This unit provides an introduction to the geophysical fluid dynamics governing the ocean circulations with emphasis on the large-scale ocean circulation. The unit will give an overview of the structure and dynamics of the major ocean current systems that contribute to the ocean circulation, the transport of heat, salt, and biogeochemical tracers, and the regulation of climate. Topics include the scaling of the governing equations of motion, the shallow-water system, potential vorticity, vorticity and energy budgets, Ekman layer dynamics, the wind-driven gyres and western boundary currents. On completion of this unit, students will have an appreciation of the fundamental physical processes that govern large-scale oceanic motion. They will gain quantitative understanding of the ocean circulation with substantial mathematical analyses and experience in simplified mathematical models of the ocean circulation.
|Unit name||Dynamical Oceanography|
|College/School||College of Sciences and Engineering
Institute for Marine & Antarctic Studies
|Discipline||Oceans and Cryosphere|
|Coordinator||Associate Professor Maxim Nikurashin|
|Available as an elective?||Yes|
|Delivered By||University of Tasmania|
|Location||Study period||Attendance options||Available to|
- International students
- Domestic students
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Units are offered in attending mode unless otherwise indicated (that is attendance is required at the campus identified). A unit identified as offered by distance, that is there is no requirement for attendance, is identified with a nominal enrolment campus. A unit offered to both attending students and by distance from the same campus is identified as having both modes of study.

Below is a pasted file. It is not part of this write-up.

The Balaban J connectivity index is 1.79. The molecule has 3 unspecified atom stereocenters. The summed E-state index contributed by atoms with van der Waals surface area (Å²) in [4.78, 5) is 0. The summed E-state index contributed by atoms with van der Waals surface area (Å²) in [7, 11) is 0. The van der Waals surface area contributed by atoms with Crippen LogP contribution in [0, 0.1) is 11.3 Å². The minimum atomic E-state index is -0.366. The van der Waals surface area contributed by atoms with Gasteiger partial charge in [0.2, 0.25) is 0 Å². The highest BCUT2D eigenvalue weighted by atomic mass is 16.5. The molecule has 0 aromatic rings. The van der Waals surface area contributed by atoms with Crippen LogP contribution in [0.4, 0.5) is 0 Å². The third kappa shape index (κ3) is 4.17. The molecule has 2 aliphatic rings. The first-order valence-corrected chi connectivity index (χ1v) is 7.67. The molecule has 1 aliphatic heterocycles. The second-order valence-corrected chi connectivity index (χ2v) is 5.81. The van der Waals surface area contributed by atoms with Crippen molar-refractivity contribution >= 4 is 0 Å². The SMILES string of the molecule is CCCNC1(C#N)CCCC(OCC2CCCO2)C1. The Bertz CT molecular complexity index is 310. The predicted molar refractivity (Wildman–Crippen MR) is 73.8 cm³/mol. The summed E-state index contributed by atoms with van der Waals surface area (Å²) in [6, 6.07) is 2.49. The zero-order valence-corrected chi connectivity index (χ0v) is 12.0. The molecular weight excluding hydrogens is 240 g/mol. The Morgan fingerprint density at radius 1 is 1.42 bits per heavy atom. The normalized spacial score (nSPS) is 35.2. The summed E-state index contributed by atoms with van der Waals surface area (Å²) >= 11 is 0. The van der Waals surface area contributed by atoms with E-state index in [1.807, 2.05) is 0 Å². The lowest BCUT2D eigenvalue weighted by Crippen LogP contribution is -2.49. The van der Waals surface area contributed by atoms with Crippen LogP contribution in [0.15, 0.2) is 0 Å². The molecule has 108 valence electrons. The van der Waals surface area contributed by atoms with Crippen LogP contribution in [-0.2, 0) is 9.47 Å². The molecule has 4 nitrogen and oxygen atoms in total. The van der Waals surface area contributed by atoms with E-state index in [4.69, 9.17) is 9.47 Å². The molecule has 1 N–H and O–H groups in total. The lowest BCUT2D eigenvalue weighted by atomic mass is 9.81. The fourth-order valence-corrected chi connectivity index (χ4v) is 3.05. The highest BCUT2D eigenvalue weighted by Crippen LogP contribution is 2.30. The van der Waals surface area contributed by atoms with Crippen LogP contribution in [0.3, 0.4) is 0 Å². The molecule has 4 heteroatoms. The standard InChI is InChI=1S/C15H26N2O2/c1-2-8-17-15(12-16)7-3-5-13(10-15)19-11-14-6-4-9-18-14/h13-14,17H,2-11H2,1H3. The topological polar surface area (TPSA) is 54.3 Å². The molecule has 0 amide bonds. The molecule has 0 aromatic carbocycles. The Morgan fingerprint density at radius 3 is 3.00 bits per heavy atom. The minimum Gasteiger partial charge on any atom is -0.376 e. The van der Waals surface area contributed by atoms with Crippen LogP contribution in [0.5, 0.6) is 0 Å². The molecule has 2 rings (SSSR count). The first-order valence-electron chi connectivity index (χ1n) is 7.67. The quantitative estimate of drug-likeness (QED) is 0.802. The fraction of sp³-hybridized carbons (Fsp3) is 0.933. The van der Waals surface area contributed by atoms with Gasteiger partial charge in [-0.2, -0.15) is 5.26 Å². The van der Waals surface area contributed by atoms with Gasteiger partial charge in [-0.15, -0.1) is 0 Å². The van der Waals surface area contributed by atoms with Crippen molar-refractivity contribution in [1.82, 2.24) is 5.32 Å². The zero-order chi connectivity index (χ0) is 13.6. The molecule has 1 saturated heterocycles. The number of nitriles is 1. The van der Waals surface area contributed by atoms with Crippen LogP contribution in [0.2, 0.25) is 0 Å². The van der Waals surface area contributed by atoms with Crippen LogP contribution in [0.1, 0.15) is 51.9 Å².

|Study Period||Start date||Census date||WW date||End date|
* The Final WW Date is the final date from which you can withdraw from the unit without academic penalty, however you will still incur a financial liability (refer to How do I withdraw from a unit? for more information).
Unit census dates currently displaying for 2024 are indicative and subject to change. Finalised census dates for 2024 will be available from the 1st October 2023. Note census date cutoff is 11.59pm AEST (AEDT during October to March).
- demonstrate knowledge of concepts and principles used in physical oceanography
- apply theoretical and practical knowledge of specific areas of physical oceanography to solve problems and design and implement experiments
- make observations and estimates using experimental laboratory work and computer simulations
- analyse, interpret, and report results based on lab experiments and computer models
|Field of Education||Commencing Student Contribution 1,3||Grandfathered Student Contribution 1,3||Approved Pathway Course Student Contribution 2,3||Domestic Full Fee 4|
1 Please refer to more information on student contribution amounts.
2 Please refer to more information on eligibility and Approved Pathway courses.
3 Please refer to more information on eligibility for HECS-HELP.
4 Please refer to more information on eligibility for FEE-HELP.
Please note: international students should refer to What is an indicative Fee? to get an indicative course cost.
The unit is delivered in a standard mode (13 weeks). Overall the unit consists of 26 lectures (2 per week) and 7 labs. Labs will be held in some weeks. Refer to the teaching schedule for full details.
|Assessment||Labs|Take-home assignment (30%)|Final exam (70%)|
|Timetable||View the lecture timetable | View the full unit timetable|
Required readings will be listed in the unit outline prior to the start of classes.
|Links||Booktopia textbook finder|
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